The idea of Wolverhampton Wanderers spending €40 million on anyone, let alone a right back, would have seemed crazy not so long ago, but there is a new reality at Molineux.
Sky Sports are reporting that Wolves are in talks with Valencia about signing Joao Cancelo.
Under the ownership of Chinese conglomerate Fosun International, no ceiling has been put on Wolves’ ambition.
Signing Cancelo from Valencia would smash their current record transfer fee paid, the £15.8 million acquisition of Cancelo’s compatriot Ruben Neves last summer.
They did however bid £38 million for another player represented by super agent Jorge Mendes in January, and the indications appear to be that the splurge on Cancelo would only be the beginning of Wolves’ summer spending.
The value of good wing backs
Last summer, Manchester City’s decision to spend over £50 million on Kyle Walker was met with derision in some quarters. In reality, though, City had just signed the best fullback in the league.
As absurd as it seems, there is a new normal in the transfer market. Chairmen know that modern coaches value dynamic fullbacks so highly, to provide teams proper width and a different outlet on the flanks.
Joao Cancelo, who spent last season on loan at Inter Milan, is a lovely player to watch when in full flow. He is extremely dangerous going forward and loves to beat his man with a bit of trickery. The Portuguese also has ample pace to get in behind defences, with a decent final ball to boot.
The move would seem a little harsh on current right wing back Matt Doherty, who scored four goals and created five on the way to Wolves romping to the Championship title. This included a crucial winner at Portman Road against Ipswich that steadied things after a surprise 2-0 loss against Nottingham Forest.
You would imagine that Nuno will want similar productivity from his right wing back to that of Barry Douglas on the left. Douglas scored five times, but it is his remarkable tally of 14 assists that was so eye-catching.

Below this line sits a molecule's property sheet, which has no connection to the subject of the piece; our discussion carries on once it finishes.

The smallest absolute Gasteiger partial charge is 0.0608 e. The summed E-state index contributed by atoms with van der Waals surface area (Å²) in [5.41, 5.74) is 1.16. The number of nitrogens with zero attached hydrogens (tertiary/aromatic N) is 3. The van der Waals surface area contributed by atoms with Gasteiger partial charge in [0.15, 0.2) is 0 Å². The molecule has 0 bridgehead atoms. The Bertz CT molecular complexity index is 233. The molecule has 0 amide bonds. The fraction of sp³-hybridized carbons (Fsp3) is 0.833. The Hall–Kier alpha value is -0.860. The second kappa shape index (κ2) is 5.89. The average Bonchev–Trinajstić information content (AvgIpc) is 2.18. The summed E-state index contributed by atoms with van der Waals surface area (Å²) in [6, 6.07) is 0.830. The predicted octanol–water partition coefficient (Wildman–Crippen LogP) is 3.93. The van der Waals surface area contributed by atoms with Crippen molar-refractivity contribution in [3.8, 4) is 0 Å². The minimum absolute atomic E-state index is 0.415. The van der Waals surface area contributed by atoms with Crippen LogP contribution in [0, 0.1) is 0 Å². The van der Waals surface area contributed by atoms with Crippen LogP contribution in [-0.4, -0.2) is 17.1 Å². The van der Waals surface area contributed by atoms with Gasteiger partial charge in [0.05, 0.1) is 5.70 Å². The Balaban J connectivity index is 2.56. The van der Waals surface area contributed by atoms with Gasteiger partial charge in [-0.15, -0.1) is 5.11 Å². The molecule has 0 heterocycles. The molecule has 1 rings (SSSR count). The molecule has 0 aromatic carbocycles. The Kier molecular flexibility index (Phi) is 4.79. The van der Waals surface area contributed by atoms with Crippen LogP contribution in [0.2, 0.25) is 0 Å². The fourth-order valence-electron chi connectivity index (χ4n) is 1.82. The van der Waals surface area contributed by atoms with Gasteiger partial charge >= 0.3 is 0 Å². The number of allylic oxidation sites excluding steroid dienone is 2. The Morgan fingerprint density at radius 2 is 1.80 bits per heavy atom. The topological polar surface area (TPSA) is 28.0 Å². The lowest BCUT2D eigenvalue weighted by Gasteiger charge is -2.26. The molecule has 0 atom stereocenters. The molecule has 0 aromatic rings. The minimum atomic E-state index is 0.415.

Plucked from Konyaspor as a relative unknown for around £1 million, the Scottish left wing back was an inspired signing. With performances that Cancelo would hope to emulate, despite the difference in their reputations arriving in England.
Will Cancelo be a hit?
So we’ve established that Wolves will be looking for productivity, but is Cancelo the man to provide it?
In top-flight football, he’s never registered more than four assists in a season – fewer than the dependable Doherty got in the Championship last season.
What does count in Cancelo’s favour is that Wolves deploy a 3-4-3 formation, which would give him more freedom and licence to get forward. One thing Doherty lacks is pace. The injection of speed that Cancelo would offer could give Wolves a whole new dimension, as Douglas isn’t the quickest either.
The three at the back formation would also cover Cancelo’s main weakness, his defending. He has been known to be rash and clumsy in the tackle, but with an extra defender to cover him, he could be formidable.
There will be times next season when Wolves will need to soak up pressure and be devastating on the counterattack, so adding extra pace to the group will be so beneficial for Nuno.
Don’t expect this to be the last big move Wolves make this summer either. With Jorge Mendes central to the operation, Wolves are being loosely linked with just about every Portuguese player under the sun. If they can bring in more in the class of Neves, Diogo Jota and Cancelo, they will be very useful additions to the Premier League.
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